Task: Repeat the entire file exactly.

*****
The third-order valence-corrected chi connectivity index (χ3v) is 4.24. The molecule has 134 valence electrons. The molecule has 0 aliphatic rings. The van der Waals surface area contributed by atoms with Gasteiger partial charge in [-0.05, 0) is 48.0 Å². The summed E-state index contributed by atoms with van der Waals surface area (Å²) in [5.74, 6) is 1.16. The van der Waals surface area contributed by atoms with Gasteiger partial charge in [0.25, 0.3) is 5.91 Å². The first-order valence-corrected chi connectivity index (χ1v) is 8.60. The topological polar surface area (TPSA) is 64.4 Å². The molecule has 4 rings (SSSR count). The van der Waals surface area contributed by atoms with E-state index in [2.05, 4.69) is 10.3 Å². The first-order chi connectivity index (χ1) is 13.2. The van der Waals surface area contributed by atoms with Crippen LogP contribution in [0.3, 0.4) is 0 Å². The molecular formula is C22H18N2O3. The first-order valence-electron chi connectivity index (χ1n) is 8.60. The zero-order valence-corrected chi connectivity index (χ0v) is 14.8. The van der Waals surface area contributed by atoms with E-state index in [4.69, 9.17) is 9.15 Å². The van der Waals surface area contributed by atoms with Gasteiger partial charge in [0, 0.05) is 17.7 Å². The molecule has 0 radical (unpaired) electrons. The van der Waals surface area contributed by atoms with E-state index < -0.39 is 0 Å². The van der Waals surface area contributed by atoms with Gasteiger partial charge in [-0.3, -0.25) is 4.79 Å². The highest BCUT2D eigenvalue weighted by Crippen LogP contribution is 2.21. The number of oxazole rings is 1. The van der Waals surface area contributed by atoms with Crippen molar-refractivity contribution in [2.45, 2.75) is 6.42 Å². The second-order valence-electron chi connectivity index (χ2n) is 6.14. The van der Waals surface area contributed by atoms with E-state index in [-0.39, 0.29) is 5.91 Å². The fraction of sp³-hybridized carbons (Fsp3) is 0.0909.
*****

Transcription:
The third-order valence-corrected chi connectivity index (χ3v) is 4.24. The molecule has 134 valence electrons. The molecule has 0 aliphatic rings. The van der Waals surface area contributed by atoms with Gasteiger partial charge in [-0.05, 0) is 48.0 Å². The summed E-state index contributed by atoms with van der Waals surface area (Å²) in [5.74, 6) is 1.16. The van der Waals surface area contributed by atoms with Gasteiger partial charge in [0.25, 0.3) is 5.91 Å². The first-order valence-corrected chi connectivity index (χ1v) is 8.60. The topological polar surface area (TPSA) is 64.4 Å². The molecule has 4 rings (SSSR count). The van der Waals surface area contributed by atoms with E-state index in [2.05, 4.69) is 10.3 Å². The first-order chi connectivity index (χ1) is 13.2. The van der Waals surface area contributed by atoms with Crippen LogP contribution in [0.3, 0.4) is 0 Å². The molecular formula is C22H18N2O3. The first-order valence-electron chi connectivity index (χ1n) is 8.60. The zero-order valence-corrected chi connectivity index (χ0v) is 14.8. The van der Waals surface area contributed by atoms with E-state index in [4.69, 9.17) is 9.15 Å². The van der Waals surface area contributed by atoms with Gasteiger partial charge in [0, 0.05) is 17.7 Å². The molecule has 0 radical (unpaired) electrons. The van der Waals surface area contributed by atoms with E-state index < -0.39 is 0 Å². The van der Waals surface area contributed by atoms with Gasteiger partial charge in [-0.3, -0.25) is 4.79 Å². The highest BCUT2D eigenvalue weighted by Crippen LogP contribution is 2.21. The number of oxazole rings is 1. The van der Waals surface area contributed by atoms with Crippen molar-refractivity contribution in [2.45, 2.75) is 6.42 Å². The second-order valence-electron chi connectivity index (χ2n) is 6.14. The van der Waals surface area contributed by atoms with E-state index in [-0.39, 0.29) is 5.91 Å². The fraction of sp³-hybridized carbons (Fsp3) is 0.0909.